Thoroughly analyzing the competition is crucial when starting an RV storage business. This involves assessing both local brick-and-mortar competitors and evaluating a wider online presence. Competitive analysis helps a new boat storage business determine important details like the types of storage being provided locally, prices charged by other boat storage businesses, and more.

Some of the ways to learn about your competitors include:How to Start a RV Storage Business in 14 Steps, Part One

  • For existing storage facilities in your area, visit their locations in person to gauge factors like security, layout, amenities offered, and occupancy rates.
  • Note prices for different unit sizes, any move-in specials or discounts, and the condition of the grounds.
  • Check review sites like Yelp to see customer feedback and monitor it regularly.
  • Drive by at night to evaluate lighting and activity levels indicating demand. This on-the-ground reconnaissance gives key insights into local competitors’ strengths and weaknesses.
  • Analyzing online presence is equally important.
  • Search for local storage businesses on Google Maps and assess how many reviews they have, along with average ratings.
  • Check their websites for professionalism, ease of use, and extent of information provided.
  • See if they utilize SEO effectively to rank well for local searches.
  • Look for their listings on directory sites like Yellow Pages to evaluate citation consistency.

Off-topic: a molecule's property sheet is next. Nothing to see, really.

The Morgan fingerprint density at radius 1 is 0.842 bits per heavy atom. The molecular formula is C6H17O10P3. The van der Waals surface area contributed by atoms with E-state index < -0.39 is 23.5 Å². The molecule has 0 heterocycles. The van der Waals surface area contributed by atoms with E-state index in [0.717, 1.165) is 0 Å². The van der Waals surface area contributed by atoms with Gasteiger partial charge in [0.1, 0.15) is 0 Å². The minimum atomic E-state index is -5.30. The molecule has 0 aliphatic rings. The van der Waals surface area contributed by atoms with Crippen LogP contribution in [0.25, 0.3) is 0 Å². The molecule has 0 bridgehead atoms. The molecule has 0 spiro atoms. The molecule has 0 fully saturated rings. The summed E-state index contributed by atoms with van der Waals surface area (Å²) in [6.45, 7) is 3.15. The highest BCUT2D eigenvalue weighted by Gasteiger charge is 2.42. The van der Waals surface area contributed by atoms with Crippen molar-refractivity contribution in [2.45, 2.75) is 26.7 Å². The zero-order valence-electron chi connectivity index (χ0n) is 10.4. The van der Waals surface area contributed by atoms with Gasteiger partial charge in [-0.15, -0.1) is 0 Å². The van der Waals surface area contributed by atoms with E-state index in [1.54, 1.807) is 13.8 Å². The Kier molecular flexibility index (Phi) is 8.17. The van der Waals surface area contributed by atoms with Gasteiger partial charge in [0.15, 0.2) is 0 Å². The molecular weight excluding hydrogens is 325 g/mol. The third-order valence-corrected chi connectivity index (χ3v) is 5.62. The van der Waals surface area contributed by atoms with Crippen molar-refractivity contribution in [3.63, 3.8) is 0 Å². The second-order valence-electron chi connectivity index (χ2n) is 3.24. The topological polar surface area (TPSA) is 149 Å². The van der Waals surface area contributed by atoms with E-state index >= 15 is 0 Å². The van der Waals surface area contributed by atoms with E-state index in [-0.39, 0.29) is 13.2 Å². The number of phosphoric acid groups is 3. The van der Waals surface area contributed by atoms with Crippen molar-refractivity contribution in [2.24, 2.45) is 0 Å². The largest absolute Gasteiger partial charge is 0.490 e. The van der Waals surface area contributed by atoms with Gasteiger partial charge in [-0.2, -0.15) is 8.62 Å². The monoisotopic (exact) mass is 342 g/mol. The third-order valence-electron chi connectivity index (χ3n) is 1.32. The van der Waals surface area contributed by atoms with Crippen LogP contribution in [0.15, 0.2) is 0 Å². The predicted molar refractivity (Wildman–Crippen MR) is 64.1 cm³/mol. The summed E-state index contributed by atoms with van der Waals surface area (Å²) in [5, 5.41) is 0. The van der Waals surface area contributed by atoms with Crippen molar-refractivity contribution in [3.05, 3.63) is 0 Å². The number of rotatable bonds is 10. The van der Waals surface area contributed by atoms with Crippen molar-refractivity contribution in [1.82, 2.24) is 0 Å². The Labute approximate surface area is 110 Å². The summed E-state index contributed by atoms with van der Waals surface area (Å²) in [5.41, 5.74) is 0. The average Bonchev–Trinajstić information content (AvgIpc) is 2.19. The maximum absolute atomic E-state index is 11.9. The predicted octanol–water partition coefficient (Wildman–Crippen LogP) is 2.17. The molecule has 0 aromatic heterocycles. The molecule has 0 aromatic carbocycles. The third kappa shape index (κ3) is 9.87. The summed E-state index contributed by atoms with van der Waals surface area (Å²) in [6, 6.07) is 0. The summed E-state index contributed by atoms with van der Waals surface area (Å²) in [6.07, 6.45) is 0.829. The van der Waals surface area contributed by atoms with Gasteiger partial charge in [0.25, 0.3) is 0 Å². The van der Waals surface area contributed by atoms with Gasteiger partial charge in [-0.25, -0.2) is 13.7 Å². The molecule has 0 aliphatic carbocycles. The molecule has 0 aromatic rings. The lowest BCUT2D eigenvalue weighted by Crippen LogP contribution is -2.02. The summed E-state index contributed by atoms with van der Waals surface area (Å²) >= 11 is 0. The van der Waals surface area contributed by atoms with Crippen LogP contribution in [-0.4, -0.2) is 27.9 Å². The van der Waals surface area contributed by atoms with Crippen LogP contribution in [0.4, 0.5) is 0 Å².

• Ensure they have profiles on major platforms like Google Business and see how many followers or reviews they have accrued.
  • Monitoring online visibility provides a comprehensive view of competitors beyond just physical facilities.

Combining insights from on-the-ground observation and web monitoring paints a complete picture of competing RV storage offerings in your market. Regularly analyzing competition is essential even after opening your facility, to further refine your business plan and stay ahead of shifts in the local market.

3. Costs to Start an RV Storage Business

Keep in mind, starting an RV storage business requires startup and ongoing expenses. Here, we’ll break down some of the common costs you’ll encounter.

Start-up Costs

When launching an RV storage facility, there are a variety of start-up costs to consider.

  • One of the largest will be purchasing or leasing a piece of land for the storage lot, which could range from $100,000 to over $1 million.
  • Site development including grading the land, installing roads, fencing the perimeter, and adding lighting could cost $200,000 or more.
  • Constructing the storage space for RV and boat storage will also require significant capital. Steel storage units typically run $50-$100 per square foot, while paved storage pads can be $15-$30 per pad space.
  • A medium 50,000-square-foot storage facility would therefore need around $3-$5 million just for storage structures.